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Playgrounds now closed in Turner Valley

Administration decided to close Turner Valley's playgrounds Tuesday to help reduce the spread of COVID-19.
Edgar Park
Turner Valley Coun. John Waring on a swing at Edgar Park in the fall of 2017. The Town announced on March 24 it's closing its playgrounds. (Wheel File Photo)

The laughter of children can no longer be heard in Turner Valley’s playgrounds after closure signs were posted earlier today.

The decision to close the Town’s four playgrounds was made by administration this week as it works to reduce the spread of COVID-19, says chief administrative officer Todd Sharpe. Alberta Health reported 358 confirmed cases of the virus today.  

“As much as recreation and things like playgrounds are one of the few things that we have left for kids out of school, unfortunately they encourage gathering and being in close proximity – that’s the first thing,” Sharpe said. “The second thing is we have no way to sanitize our playgrounds.”

While the Town won’t issue fines for those who don’t comply, Sharpe said parks staff will be out and about encouraging social distancing.

“They’ll gently remind them that they’re not supposed to be there,” he said. “We’re not going to institute fines at this time. We don’t need to. We’ve been getting great compliance from the public.”

The signs inform the public of the closure and the reason behind it, Sharpe said.

“We’re just asking for co-operation from the public, as we’ve had through this whole thing, to ensure social distancing,” he said. “We expect everyone is going to continue with that.”

Mayor Barry Crane, a father of two, said closing the playgrounds was an important call to make.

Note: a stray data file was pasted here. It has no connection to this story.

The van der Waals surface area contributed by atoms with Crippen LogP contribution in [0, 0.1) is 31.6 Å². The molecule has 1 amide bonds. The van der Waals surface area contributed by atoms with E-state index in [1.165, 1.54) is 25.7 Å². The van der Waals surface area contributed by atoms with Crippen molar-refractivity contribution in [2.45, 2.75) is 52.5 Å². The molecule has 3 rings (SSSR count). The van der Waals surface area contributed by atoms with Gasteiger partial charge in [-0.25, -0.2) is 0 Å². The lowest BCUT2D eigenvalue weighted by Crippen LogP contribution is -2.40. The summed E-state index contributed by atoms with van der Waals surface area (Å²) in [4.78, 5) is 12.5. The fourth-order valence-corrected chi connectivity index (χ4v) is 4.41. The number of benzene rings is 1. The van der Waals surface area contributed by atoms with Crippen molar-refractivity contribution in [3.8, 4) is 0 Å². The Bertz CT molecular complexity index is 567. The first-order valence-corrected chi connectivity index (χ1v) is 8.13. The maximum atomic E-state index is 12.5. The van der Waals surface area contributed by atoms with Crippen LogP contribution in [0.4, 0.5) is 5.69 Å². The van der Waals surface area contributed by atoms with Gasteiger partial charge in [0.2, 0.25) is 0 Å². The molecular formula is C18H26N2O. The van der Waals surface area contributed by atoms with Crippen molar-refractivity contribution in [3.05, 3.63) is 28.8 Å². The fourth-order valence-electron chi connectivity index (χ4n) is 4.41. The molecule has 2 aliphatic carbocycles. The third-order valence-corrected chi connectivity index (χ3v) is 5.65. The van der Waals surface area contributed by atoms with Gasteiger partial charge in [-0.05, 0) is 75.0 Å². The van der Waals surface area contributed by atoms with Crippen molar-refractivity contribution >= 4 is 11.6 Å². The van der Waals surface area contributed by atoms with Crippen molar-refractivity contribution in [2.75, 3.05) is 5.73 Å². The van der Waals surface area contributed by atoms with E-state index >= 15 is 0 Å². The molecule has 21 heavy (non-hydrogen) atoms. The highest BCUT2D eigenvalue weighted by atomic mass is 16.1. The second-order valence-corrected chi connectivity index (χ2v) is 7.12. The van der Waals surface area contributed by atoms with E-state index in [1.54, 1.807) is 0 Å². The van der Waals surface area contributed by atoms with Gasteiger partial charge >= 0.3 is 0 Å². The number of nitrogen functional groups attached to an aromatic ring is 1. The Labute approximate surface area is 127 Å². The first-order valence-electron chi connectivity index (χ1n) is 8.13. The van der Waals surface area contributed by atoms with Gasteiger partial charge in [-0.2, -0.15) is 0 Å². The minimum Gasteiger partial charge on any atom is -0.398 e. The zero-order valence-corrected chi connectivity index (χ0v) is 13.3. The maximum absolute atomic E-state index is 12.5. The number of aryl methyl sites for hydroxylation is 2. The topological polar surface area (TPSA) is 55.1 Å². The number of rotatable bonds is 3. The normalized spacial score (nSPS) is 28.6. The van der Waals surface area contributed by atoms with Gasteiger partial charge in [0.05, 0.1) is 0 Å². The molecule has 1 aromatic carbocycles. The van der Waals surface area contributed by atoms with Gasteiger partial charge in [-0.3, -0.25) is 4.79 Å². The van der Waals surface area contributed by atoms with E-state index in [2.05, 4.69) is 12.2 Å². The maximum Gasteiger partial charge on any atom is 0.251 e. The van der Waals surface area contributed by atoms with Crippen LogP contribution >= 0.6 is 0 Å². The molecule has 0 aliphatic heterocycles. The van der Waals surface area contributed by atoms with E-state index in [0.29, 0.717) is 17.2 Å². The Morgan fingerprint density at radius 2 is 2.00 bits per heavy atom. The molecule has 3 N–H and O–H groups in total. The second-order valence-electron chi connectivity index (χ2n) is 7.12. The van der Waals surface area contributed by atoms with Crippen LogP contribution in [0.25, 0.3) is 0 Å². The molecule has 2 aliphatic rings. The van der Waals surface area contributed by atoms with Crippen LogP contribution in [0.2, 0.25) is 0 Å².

“It doesn’t matter if they’re not playing together, if they’re touching the same surfaces and are not disinfected we have an issue and a hazard,” he said. “That’s where cross-contamination occurs. Sanitizing playground equipment is too much work for any municipality to handle.”

The decision was made in the interest of safety and public health, Crane said.

The dangers of group gatherings become apparent when the temperature warmed last weekend and families flocked into the outdoors in communities and recreational areas, Crane said.

“Once the nice weather started to hit, just like the Kananaskis Country seeing an influx of people using those services, when you have kids that are indoors for days on end it’s that one nice day they want to play,” he said. “We just have to encourage safe places.”

Crane has encouraged his own children to go outside and jog, ride their bikes and shoot some hoops in the driveway.

In Country Meadows, the Neighbourhood Window Walk puts smiles on faces of passersby as residents put hearts, inspirational quotes and funny faces in their windows.

“You put it up in your window and the kids walk around and count how many they can see,” said Crane. “Every three days we do a new one.”

Crane said there are many ways to keep young ones preoccupied.

“Lots of people are going online and getting ideas of what to do with kids that are in the house,” he said.

For up-to-date information relating to the COVID-19 pandemic in Alberta, Canada and Turner Valley, visit A mail out with information will be distributed to all mailboxes on Wednesday.

Follow our COVID-19 special section for the latest local and national news on the coronavirus pandemic, as well as resources, FAQs and more.

Tammy Rollie,


Tammy Rollie

About the Author: Tammy Rollie

Tammy Rollie is a staff reporter at and the Western Wheel newspaper, focusing on Wheel's West, local arts and culture and entertainment. For story tips contact
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